Car problems

8 Ways You’re Accidentally Destroying Your Car

Owning a car comes with a great deal of responsibility. Between work, paying your bills and taking care of your family, it’s easy to fall behind on everything that goes into maintaining a vehicle. According to the National Highway Traffic Safety Administration (NHTSA), poor vehicle maintenance on the part of car owners causes around 45,000 accidents per year. Bad driving habits and ignoring important warning signs that your vehicle needs to be repaired will slowly destroy the vehicle. This leads to costly repairs and unsafe driving. Here’s a list of eight of the worst things you can do for your car or truck:

Depriving Your Engine of Fluids

Every vehicle needs an adequate supply of fluids to generate power, including fuel, high-quality oil, coolant, and antifreeze. You need to refill and change out these fluids at regular intervals based on the manufacturer’s guidelines.

Filling up the tank with fuel will get your car moving, but the engine needs to pressurize the fuel to convert it into mechanical power, which means spraying it as a fine mist. The injector pump sends fuel to the combustion chamber based on how much is needed to power the engine. If the pump is faulty or the fuel is clogged in the system, it will slowly suffocate the engine and leave behind unburnt fuel deposits that will make the problem worse. Replace the injector pump if fuel pressure is low to make sure all fuel burns thoroughly in the combustion chamber.

Not having enough oil in the tank will wear away at various engine components due to a lack of lubrication, including the fuel system. The high-pressure oil pump sends the oil throughout the engine based on what’s needed to drive the fuel into the engine. If the HPOP fails due to leaking seals, the oil won’t reach the fuel injectors, which will slowly weaken engine power and fuel efficiency. They are usually found in Ford Powerstroke engines. Replace the HPOP every 400,000 to 500,000 miles to avoid damaging your vehicle.

Not Changing Your Filters

Your vehicle contains several filters that remove particulate matter from the oil, fuel, and air circulating throughout the engine. Ignoring your filters and not cleaning them at regular intervals will slowly clog the various passageways until the fuel, oil, and air can no longer pass through the engine.

Taking Short Trips

The oil won’t reach all the nooks and crannies of your vehicle unless you give the engine time to let it flow. Taking off on short trips that only last a few minutes can slowly damage the vehicle due to a lack of lubrication, especially when you are towing at low speeds across short distances. This forces the engine into overtime even though the oil isn’t making the rounds. Try to drive your vehicle for at least 30 minutes once a week to keep it slick.

Waiting for Parts to Break or Leak

If the mechanical components of the engine break apart, including the gaskets and seals, fluids will start leaking into the crankcase, which leads to smoke coming out of the hood. Don’t wait for these parts to fail to replace them. Keep an eye on important indicators, including the fuel pressure, fuel efficiency, and your oil levels, to see if the system is working properly. If the levels are off or the vehicle is becoming less efficient over time, replace aging diesel truck parts before they break down and cause more damage to the engine.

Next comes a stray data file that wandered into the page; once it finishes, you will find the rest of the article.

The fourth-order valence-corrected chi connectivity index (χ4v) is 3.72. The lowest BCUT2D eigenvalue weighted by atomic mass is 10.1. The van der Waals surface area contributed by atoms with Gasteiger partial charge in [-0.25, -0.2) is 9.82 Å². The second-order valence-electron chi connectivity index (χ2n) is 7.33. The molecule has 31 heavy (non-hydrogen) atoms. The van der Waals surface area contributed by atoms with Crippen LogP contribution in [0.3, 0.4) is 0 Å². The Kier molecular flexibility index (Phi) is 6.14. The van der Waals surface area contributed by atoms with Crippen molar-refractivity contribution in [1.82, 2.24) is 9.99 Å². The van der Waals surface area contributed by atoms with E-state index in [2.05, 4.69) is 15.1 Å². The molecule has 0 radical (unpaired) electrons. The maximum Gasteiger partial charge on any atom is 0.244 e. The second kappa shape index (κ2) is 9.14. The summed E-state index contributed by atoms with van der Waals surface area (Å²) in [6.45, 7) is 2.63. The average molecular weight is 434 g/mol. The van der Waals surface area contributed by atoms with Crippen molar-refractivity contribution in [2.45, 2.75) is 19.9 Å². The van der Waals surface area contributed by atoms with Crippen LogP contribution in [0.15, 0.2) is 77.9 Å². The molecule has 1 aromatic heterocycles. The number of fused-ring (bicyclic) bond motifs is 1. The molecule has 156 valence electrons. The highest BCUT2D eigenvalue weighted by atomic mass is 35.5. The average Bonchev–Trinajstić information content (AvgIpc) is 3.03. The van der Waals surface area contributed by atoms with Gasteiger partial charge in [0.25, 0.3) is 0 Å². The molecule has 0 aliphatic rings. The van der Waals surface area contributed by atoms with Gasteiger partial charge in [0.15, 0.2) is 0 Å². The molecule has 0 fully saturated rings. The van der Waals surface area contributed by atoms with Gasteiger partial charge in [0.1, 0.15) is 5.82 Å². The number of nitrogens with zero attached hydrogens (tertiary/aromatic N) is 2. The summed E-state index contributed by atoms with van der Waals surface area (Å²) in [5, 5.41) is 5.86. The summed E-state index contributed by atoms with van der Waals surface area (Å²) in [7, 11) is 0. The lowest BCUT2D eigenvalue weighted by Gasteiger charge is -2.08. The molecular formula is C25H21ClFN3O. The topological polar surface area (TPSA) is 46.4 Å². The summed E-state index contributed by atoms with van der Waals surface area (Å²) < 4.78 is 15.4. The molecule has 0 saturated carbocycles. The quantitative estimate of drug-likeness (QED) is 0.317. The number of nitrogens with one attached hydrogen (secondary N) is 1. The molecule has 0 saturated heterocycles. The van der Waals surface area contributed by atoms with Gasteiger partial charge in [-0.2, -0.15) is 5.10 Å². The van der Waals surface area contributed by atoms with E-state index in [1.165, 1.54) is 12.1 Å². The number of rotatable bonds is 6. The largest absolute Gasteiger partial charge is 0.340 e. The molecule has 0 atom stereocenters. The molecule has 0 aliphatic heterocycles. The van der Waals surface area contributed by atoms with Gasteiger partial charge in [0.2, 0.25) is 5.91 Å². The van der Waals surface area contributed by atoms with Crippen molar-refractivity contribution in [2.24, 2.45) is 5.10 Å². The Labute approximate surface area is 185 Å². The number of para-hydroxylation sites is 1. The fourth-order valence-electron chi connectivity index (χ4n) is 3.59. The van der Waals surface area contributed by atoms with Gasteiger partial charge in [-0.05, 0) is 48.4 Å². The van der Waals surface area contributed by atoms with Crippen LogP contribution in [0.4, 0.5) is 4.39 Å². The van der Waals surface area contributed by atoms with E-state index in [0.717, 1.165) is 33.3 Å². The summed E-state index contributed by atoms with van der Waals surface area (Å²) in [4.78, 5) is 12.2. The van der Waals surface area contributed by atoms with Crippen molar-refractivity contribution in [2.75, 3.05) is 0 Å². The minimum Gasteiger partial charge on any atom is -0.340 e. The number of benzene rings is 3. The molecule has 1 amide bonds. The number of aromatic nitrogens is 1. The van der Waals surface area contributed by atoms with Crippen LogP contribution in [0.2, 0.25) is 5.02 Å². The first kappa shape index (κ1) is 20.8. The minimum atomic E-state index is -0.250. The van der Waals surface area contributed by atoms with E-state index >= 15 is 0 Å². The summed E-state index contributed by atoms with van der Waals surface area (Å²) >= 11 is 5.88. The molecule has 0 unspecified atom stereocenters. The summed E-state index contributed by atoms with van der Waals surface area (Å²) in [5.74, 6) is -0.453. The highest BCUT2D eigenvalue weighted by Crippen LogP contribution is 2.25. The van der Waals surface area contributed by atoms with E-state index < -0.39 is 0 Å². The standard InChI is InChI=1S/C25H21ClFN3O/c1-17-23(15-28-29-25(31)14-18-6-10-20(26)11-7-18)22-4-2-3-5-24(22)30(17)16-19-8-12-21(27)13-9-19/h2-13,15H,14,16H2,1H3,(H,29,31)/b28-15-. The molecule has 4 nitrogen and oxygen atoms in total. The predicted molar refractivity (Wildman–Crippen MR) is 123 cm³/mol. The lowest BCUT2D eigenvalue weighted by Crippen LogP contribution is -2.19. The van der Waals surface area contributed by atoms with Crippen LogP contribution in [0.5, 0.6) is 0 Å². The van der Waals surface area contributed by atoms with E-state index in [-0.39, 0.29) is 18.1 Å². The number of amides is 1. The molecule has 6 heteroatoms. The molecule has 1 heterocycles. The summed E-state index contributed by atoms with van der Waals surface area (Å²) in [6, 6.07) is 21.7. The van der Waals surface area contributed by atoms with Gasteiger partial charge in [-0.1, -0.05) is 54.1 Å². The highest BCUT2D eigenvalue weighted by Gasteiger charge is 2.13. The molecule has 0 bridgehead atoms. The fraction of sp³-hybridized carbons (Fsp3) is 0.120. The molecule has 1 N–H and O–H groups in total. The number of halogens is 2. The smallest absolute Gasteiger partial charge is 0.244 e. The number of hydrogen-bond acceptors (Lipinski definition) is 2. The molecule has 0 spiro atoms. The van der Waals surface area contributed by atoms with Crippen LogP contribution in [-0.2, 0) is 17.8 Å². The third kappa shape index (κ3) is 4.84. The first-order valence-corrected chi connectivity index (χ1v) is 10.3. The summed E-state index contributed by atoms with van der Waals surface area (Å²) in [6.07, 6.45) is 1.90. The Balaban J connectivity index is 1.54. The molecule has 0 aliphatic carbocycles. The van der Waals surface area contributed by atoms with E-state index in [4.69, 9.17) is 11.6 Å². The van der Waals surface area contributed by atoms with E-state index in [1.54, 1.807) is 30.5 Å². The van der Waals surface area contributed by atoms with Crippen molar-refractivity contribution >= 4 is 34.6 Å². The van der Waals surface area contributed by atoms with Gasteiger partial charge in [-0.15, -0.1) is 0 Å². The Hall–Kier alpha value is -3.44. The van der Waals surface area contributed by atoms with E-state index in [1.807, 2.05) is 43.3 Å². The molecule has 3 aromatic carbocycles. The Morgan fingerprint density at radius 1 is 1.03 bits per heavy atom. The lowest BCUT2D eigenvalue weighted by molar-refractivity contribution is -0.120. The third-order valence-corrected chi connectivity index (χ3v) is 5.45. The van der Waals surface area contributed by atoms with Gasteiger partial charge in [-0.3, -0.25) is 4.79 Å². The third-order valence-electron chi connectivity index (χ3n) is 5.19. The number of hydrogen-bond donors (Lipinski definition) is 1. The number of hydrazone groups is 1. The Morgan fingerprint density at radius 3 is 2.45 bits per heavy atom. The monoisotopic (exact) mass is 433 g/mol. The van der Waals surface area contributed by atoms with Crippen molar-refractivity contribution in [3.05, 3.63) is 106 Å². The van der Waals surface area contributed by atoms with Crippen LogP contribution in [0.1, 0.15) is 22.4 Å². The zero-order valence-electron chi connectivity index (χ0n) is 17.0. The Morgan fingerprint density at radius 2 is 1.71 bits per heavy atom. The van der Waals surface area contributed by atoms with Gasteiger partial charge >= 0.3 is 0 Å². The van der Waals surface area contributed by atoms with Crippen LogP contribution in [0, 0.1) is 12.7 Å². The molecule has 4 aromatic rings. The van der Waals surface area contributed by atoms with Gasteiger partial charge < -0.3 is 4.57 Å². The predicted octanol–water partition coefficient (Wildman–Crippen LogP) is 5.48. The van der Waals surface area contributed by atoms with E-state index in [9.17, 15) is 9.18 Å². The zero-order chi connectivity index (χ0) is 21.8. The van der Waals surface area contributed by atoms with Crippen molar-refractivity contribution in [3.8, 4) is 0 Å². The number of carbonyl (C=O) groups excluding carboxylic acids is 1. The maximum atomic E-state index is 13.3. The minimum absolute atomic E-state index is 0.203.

Ignoring the Check Engine Light

Experts say ignoring the check engine light will cause the truck to fail emissions tests and lead to more expensive repairs down the line. It’s a sign that something is wrong under the hood, including small errors that are easy to fix and expensive issues that need immediate attention. Driving with the light on will only make the problem worse. If the light is on and nothing seems to be wrong with the engine, replace the light to make sure the check engine sensor is working properly. Otherwise, important issues may be overlooked.

Using Poor-Quality Fuel

Using the wrong kind of fuel can be just as bad as not using enough. If there is too much ethanol in the fuel, the water can separate and oxidize metal parts, coating everything with a thin layer of rust. Debris can also spread through the engine if the fuel is contaminated. Regular diesel fuel will also gel during the winter months, which makes it harder to move through the engine. Only fill your tank with approved fuel and store the fuel in a sealed, room-temperature location if you don’t plan on using it right away.

Too Many Cold Starts


Starting your engine in freezing weather forces it to work harder than normal. It takes longer for the glow plugs to heat the air and fuel when it’s cold out. The fuel can also get clogged if it starts to gel. Avoid starting your engine in the cold without taking precautions to protect your vehicle. Use winter blend oil and fuel, park your truck in a heated garage, and use a battery block to keep it warm at night.

Falling Behind on Maintenance

Some parts last the entire lifespan of the vehicle, but most components need to be replaced every few hundred miles or less. Find out when your engine was last serviced and how long these parts have been in use to figure out when you should replace them.

Summing Up

It’s easy to damage a vehicle without realizing it. Your car needs the perfect balance of fluids to get where it’s going unscathed. Keep these tips in mind to avoid doing the unthinkable to your ride.

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